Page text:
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No-Nonsense Publicity

Lesson 16 of 33

Pitching to Magazines Q&A

Andreea Ayers

No-Nonsense Publicity

Andreea Ayers

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Lesson Info

16. Pitching to Magazines Q&A

Lesson Info

Pitching to Magazines Q&A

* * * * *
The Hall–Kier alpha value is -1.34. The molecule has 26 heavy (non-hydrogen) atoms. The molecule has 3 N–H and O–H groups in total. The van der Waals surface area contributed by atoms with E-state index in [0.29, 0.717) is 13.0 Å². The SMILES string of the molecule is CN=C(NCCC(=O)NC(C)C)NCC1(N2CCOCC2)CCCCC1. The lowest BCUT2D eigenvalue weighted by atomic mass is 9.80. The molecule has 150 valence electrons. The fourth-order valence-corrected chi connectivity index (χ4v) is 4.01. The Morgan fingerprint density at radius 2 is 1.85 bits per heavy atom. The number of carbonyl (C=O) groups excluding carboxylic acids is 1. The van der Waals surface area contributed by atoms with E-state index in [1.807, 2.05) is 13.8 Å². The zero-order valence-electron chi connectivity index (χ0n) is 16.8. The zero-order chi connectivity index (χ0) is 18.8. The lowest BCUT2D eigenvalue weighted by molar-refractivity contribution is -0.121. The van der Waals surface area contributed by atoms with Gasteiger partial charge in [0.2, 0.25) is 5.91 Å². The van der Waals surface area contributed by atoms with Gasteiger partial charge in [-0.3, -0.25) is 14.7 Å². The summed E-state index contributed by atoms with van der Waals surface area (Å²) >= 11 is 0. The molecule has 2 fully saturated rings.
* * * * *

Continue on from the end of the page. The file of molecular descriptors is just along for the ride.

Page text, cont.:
As creative as you get and as many ideas as you get if you pitch off topic it's not really going toe get you very far so pitching on topic is a really key for anything you do in your publicity efforts and actually have a great question about that just about products specifically yeah here's a question from mary and she says if you have an expensive products say one hundred dollars or more is it out of line to request to get the sample back if the magazine does not feature you because as a small business it's not financially feasible for me to send out multiple products of samples that cost that much especially if they don't feature me but I know that they want to see the product is there a good solution? Yeah so the good salute the good solution is to actually ask for your sample back. So aa lot of magazines know this they feature you know, three thousand dollars dresses or two thousand dollars pairs of shoes and they don't necessarily always keep them so the large magazines are totall...